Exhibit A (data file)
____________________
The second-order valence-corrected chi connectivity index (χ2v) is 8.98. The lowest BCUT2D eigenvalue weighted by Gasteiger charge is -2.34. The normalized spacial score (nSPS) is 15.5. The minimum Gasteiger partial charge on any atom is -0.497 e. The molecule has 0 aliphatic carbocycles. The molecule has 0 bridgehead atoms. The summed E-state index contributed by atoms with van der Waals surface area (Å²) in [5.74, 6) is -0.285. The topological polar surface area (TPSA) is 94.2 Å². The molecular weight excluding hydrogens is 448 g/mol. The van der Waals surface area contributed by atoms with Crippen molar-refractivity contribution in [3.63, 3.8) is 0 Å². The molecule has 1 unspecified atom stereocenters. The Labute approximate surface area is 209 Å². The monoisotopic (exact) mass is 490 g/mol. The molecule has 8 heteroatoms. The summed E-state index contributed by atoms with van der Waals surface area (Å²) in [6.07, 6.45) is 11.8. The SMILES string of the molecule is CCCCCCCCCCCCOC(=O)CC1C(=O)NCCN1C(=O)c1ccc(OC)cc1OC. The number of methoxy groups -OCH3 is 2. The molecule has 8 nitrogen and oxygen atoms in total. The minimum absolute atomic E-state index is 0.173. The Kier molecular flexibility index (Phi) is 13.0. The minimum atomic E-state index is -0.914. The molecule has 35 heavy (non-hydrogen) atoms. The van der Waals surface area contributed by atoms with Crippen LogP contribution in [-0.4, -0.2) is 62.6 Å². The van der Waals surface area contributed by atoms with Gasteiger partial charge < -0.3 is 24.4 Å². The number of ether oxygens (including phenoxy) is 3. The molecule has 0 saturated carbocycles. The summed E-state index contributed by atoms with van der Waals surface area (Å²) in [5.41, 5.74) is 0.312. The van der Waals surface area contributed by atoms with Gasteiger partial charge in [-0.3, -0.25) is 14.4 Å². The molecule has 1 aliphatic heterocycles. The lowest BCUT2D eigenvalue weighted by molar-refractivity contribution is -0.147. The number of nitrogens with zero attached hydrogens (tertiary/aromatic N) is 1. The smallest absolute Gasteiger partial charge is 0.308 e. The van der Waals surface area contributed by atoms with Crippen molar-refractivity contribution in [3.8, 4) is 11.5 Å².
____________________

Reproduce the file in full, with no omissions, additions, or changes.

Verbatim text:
The second-order valence-corrected chi connectivity index (χ2v) is 8.98. The lowest BCUT2D eigenvalue weighted by Gasteiger charge is -2.34. The normalized spacial score (nSPS) is 15.5. The minimum Gasteiger partial charge on any atom is -0.497 e. The molecule has 0 aliphatic carbocycles. The molecule has 0 bridgehead atoms. The summed E-state index contributed by atoms with van der Waals surface area (Å²) in [5.74, 6) is -0.285. The topological polar surface area (TPSA) is 94.2 Å². The molecular weight excluding hydrogens is 448 g/mol. The van der Waals surface area contributed by atoms with Crippen molar-refractivity contribution in [3.63, 3.8) is 0 Å². The molecule has 1 unspecified atom stereocenters. The Labute approximate surface area is 209 Å². The monoisotopic (exact) mass is 490 g/mol. The molecule has 8 heteroatoms. The summed E-state index contributed by atoms with van der Waals surface area (Å²) in [6.07, 6.45) is 11.8. The SMILES string of the molecule is CCCCCCCCCCCCOC(=O)CC1C(=O)NCCN1C(=O)c1ccc(OC)cc1OC. The number of methoxy groups -OCH3 is 2. The molecule has 8 nitrogen and oxygen atoms in total. The minimum absolute atomic E-state index is 0.173. The Kier molecular flexibility index (Phi) is 13.0. The minimum atomic E-state index is -0.914. The molecule has 35 heavy (non-hydrogen) atoms. The van der Waals surface area contributed by atoms with Crippen LogP contribution in [-0.4, -0.2) is 62.6 Å². The van der Waals surface area contributed by atoms with Gasteiger partial charge < -0.3 is 24.4 Å². The number of ether oxygens (including phenoxy) is 3. The molecule has 0 saturated carbocycles. The summed E-state index contributed by atoms with van der Waals surface area (Å²) in [5.41, 5.74) is 0.312. The van der Waals surface area contributed by atoms with Gasteiger partial charge in [-0.3, -0.25) is 14.4 Å². The molecule has 1 aliphatic heterocycles. The lowest BCUT2D eigenvalue weighted by molar-refractivity contribution is -0.147. The number of nitrogens with zero attached hydrogens (tertiary/aromatic N) is 1. The smallest absolute Gasteiger partial charge is 0.308 e. The van der Waals surface area contributed by atoms with Crippen molar-refractivity contribution in [3.8, 4) is 11.5 Å².